Laundry room upstairs--I'm guessing that's a counter next to the W/D? How big is the sink you're planning to use? I would shift the W/D down to where the sink is and run a counter from the end of the W/D to the corner and then down across under the window. I'd put the sink next to the W/D with a sink base cabinet and hanging space above then I'd put pullout hampers along the short wall like these:

Reasoning--that's a small space and as the kids get older, the laundry only gets worse. Having an efficient space that easily allows for sorting and storing the dirties, as well as allowing for plenty of folding and hanging space will help keep the laundry (and potentially the rest of your house when it comes to laundry) neater & more organized.

I think you posted the kitchen in the kitchen forum and asked about building in a regular sized fridge or making the counters deeper. Personally, I wouldn't make the counters deeper--that will significantly increase your cabinet & countertop costs. Since you have the fridge placed on an exterior wall, recessing it back likely won't work as you need space for insulation in that wall. I'd suggest either going with a counter depth fridge (we love ours & I was really worried about going from full depth to counter depth--link to ours below) or moving the fridge to the opposite wall where the bar sink is and you could either leave the bar sink there or move it to the island.

Hope this helps!

Here is a link that might be useful: mydreamhome's CD Fridge

    Bookmark   October 3, 2012 at 9:02AM
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You NEED a pocket door on the 1/2 bath downstairs (or outswing)... How do you suppose one will get in there, close the door, and get to the toilet otherwise? They'll have to stand on the sink.

And, yes, you need to either put in a pocket door or an outswing door on your master WC. If the builder isn't crazy about them, too bad! It is your house, you are paying him.

What exactly isn't he crazy about? Yes, you have to pay attention when you are constructing so that you don't drive a nail into the pocketed door. And, you need to use quality hardware (Johnson), but they last a long time when done well with no issues.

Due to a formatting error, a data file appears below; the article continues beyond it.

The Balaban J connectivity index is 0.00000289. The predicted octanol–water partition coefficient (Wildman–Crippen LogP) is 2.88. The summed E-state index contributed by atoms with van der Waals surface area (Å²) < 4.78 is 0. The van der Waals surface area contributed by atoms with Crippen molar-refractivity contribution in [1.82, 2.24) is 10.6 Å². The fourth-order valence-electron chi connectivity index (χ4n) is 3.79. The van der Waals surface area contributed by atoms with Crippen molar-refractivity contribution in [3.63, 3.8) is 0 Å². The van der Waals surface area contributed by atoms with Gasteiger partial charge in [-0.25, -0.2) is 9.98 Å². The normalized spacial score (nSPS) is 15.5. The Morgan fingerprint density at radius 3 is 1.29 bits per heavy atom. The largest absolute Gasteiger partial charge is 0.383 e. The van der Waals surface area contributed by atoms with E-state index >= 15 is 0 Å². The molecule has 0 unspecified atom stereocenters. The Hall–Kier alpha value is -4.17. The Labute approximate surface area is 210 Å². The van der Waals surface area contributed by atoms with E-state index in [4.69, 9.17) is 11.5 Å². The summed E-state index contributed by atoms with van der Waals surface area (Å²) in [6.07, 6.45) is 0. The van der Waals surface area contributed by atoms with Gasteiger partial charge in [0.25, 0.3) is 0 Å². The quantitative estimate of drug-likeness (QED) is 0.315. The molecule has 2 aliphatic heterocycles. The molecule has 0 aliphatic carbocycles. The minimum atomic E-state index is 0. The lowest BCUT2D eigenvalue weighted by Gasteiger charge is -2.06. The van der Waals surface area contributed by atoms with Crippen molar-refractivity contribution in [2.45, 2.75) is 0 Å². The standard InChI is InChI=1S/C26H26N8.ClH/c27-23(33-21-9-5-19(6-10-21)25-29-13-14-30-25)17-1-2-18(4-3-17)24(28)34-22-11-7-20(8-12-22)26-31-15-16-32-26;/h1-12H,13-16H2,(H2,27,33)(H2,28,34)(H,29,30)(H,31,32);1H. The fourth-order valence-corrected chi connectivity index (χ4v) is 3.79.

These doors that you have currently drawn in are safety hazards (not to mention, just impossible to use in the powder room). If a person should become ill and pass out (or worse) in the rooms as drawn, an EMT would literally have to tear down the door because the hinges are on the inside of the room and they wouldn't be able to "open" the door with the dead weight of a body against it. (where else will a body fall in either of these rooms? There is no place for it to go, and no place for an EMT to push it out of the way to. The door will have to be destroyed, taking precious minutes).

So, a little graphic, but you need to understand why you cannot have inswing doors on those tiny toilet rooms.

    Bookmark   October 3, 2012 at 11:22AM
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Thank you!! I will broach the subject of moving the 1/2 bath to the mudroom, I definitely see the utility, I worry that it is too late for a move like that.
We clearly need to switch to outswing doors! I never thought about someone getting stuck in there...but I guess I still want to push for a pocket door for the 1/2 bath if it stays in the mudroom because if it is an outswing it will fill the space in the foyer there. I see the point about the master walk-in as well. Do pocket doors really cost that much more? Our builder gave me a long lecture on how they get cracked or people bump into the wall and then it doesn't work as well etc. If you have a pocket door are you happy with it? I don't know who's reading this, but he claims that people who have them are already having them ripped out in our development (oldest house is 5 yrs old) I find that hard to believe.
Thanks for all the feedback, I'm compiling it for our next framing meeting...

    Bookmark   October 3, 2012 at 8:15PM
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he claims that people who have them are already having them ripped out in our development (oldest house is 5 yrs old)

I would say this has more to do with the products being used and the installation procedure rather than the fact that they are pocket doors. You find pocket doors that work just fine in very old homes, so the problem is not with having pocket doors.

    Bookmark   October 3, 2012 at 9:22PM